Adapting to Actual Client Needs

Stores worry that the unscrupulous might steal” the PIN a customer’s debit card by watching that customer enter it on the keypad.

Safeway 2That’s not totally bogus.

Here’s the solution one national chain and their payment vendor came up with.

See the rubber thingy surrounding the keypad? Supposedly, it makes it harder for an observer to see what you’re typing.

Only one problem. It makes it darn near impossible to actually type your PIN, your phone number, or anything else that uses keys other than 5, 8, 0, or backspace. The guard overhangs the keys and prevents you from pressing them naturally.

For the past month, every time I’ve shopped at this chain, I’ve wanted to rip the cover away.

Safeway 1Well, it looks like at least one branch of the chain heard me – and hundreds of others like me, according the the employee I spoke with (off the record, of course). It’s the same new machine, with the slot for chip-based cards, but they tore off the rubber covers at each of their registers.

That’s understanding the client’s real needs.

It’s hard, because I’m sure there are a number of loss-prevention folks telling them they need the covers to stay secure – though I bet they actually need the covers to appear secure, so they can use them as a defense should they be accused of making it too easy on thieves and fraudsters. Nonetheless, these employees, presumably with the support of the store manager, recognized that they’d lose more business alienating customers, and responded to their customers’ needs.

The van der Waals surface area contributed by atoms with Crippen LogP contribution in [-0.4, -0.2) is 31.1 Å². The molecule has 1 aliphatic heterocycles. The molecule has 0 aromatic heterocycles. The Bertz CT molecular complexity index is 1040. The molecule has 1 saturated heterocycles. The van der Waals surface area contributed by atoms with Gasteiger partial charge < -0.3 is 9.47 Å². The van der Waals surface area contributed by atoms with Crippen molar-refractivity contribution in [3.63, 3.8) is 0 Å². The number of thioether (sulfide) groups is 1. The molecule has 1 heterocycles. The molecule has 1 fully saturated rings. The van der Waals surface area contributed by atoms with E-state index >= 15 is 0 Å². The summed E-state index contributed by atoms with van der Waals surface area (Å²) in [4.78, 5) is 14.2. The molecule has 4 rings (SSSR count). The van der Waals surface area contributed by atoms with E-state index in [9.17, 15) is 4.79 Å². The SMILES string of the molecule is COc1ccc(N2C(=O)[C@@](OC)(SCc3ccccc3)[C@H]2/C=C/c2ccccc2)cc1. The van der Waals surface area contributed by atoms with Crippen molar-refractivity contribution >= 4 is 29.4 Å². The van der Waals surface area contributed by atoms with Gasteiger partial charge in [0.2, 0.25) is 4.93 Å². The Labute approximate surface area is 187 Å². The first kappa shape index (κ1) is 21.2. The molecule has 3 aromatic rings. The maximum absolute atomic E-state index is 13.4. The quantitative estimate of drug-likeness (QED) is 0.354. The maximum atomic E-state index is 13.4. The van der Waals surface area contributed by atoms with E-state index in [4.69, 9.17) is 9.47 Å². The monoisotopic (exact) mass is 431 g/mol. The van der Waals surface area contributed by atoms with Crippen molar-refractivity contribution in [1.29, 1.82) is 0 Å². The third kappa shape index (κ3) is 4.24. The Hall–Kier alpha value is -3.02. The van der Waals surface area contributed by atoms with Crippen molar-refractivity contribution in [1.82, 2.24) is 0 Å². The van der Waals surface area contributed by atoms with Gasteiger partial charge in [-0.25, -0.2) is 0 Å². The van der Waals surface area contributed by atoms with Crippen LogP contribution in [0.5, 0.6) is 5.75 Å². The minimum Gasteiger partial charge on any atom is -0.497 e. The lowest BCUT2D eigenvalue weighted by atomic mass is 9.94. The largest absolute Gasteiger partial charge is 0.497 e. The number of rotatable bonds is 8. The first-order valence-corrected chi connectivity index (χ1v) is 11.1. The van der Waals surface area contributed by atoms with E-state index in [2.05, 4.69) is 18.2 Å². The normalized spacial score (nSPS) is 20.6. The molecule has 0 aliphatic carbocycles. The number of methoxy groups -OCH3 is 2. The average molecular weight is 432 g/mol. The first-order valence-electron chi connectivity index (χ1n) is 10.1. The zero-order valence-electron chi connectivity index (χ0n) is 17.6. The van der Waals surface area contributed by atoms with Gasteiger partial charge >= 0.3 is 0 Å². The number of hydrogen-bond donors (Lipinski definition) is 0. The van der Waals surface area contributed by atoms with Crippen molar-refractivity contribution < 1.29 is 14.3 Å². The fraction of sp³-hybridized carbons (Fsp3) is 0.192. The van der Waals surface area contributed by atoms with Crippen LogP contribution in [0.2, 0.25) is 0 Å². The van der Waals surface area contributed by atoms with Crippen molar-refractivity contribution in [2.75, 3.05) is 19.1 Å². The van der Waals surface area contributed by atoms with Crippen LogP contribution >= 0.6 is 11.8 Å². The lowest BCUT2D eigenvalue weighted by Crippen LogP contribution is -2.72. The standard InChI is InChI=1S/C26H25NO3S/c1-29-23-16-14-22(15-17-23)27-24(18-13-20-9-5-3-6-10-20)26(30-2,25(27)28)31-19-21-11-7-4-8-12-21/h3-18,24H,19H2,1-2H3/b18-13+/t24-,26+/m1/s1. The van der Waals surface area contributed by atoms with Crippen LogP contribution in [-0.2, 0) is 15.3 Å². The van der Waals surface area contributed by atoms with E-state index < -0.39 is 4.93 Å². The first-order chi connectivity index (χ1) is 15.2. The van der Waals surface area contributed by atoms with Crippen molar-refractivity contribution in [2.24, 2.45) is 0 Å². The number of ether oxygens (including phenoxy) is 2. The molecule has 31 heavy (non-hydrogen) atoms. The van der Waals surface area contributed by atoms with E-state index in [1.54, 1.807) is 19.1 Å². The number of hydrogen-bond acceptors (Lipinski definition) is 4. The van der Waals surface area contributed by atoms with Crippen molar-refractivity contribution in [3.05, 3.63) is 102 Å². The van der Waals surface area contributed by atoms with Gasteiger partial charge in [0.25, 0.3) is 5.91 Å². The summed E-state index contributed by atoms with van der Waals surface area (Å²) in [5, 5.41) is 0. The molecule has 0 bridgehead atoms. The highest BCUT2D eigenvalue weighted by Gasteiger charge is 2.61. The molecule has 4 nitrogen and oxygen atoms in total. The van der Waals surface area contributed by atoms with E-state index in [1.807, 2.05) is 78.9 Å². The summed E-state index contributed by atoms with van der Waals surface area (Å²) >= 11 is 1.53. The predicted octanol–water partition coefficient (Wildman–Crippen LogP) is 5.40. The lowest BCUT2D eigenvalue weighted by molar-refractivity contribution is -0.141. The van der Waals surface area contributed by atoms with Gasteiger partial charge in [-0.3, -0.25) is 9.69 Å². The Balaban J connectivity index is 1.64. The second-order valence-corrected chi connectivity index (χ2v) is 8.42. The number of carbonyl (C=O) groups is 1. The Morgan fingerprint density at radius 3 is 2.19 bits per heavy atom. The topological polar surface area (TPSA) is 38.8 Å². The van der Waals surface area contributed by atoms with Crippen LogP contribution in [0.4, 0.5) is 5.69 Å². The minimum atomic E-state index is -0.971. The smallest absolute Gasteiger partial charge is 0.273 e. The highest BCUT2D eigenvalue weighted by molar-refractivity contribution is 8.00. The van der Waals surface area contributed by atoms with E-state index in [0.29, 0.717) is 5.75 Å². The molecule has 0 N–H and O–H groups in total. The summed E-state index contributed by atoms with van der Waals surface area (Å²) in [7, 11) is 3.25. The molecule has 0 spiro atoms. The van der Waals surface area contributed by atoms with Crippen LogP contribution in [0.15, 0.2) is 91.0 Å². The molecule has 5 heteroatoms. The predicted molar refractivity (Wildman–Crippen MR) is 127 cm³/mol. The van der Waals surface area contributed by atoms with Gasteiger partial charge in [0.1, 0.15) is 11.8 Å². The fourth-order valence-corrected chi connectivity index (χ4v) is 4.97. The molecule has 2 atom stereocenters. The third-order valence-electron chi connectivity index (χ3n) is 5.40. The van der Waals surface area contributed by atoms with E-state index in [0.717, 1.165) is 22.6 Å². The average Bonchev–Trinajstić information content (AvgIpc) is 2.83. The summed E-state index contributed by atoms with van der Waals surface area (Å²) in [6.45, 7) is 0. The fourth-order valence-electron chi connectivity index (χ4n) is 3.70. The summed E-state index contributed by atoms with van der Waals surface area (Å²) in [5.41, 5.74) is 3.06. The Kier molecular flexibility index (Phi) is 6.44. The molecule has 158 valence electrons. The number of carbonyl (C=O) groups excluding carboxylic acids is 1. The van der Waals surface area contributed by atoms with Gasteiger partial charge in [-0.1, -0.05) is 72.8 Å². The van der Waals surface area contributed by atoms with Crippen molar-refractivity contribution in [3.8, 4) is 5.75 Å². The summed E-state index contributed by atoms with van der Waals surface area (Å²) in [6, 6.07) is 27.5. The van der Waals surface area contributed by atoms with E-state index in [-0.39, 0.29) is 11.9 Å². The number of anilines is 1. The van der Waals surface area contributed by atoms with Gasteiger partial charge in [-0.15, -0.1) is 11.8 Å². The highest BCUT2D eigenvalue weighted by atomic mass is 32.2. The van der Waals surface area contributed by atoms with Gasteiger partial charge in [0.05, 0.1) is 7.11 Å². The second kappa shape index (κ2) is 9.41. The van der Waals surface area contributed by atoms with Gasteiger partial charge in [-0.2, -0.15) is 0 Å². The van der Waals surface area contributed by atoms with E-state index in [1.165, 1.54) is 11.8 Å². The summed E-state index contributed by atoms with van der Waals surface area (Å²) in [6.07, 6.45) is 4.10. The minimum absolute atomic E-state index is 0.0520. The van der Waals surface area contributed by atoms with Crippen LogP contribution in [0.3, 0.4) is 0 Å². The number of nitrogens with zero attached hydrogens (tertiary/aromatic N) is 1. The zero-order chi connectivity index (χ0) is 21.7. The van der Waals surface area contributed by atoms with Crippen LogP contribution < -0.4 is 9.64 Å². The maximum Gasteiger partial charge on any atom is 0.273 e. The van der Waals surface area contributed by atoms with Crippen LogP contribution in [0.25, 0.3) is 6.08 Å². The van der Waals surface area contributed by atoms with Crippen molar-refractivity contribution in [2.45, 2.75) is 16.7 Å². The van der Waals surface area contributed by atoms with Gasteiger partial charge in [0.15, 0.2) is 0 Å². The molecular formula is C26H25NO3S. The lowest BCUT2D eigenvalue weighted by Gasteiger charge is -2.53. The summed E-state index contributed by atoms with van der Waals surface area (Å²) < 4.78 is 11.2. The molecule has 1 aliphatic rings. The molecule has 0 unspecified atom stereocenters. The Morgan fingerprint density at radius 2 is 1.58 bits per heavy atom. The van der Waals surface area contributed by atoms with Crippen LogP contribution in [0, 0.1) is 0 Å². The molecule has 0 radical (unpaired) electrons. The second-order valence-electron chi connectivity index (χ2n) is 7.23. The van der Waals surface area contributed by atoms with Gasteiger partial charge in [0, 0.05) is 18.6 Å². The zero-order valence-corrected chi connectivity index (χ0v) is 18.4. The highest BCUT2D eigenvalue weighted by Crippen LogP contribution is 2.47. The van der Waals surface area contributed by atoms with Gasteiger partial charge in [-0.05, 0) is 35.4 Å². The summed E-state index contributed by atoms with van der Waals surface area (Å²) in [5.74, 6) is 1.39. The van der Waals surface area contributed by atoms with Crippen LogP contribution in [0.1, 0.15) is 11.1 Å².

What are you doing in the name of “we have to do it this way” that alienates your clients? Do you really have to do it that way, or are there alternatives you could employ?

There are almost always alternatives. Each comes with some level of risk and some level of reward, including the “safe” alternative (which is never totally safe, with zero risk). Use your project management skills to spot these alternatives, to evaluate them on a broad scale, and then to recommend and take the action that benefits you most in the long term.

(Now if this chain could fix the by-design error in their programming that prevents me from entering my sometimes-get-a-discount customer number before the clerk has rung up the first item, which slows the express lines down significantly when everyone has only one or two items. They don’t want someone leaving a number in a transaction they abandon, say, because the clerk isn’t actually at the register, but how hard would it be to make the machines accept input anytime the register is signed in/active and the previous transaction has concluded?)

By the way, when you shop, just block the keypad with your body. Add your non-typing hand as a shield, if you want a bit more privacy.

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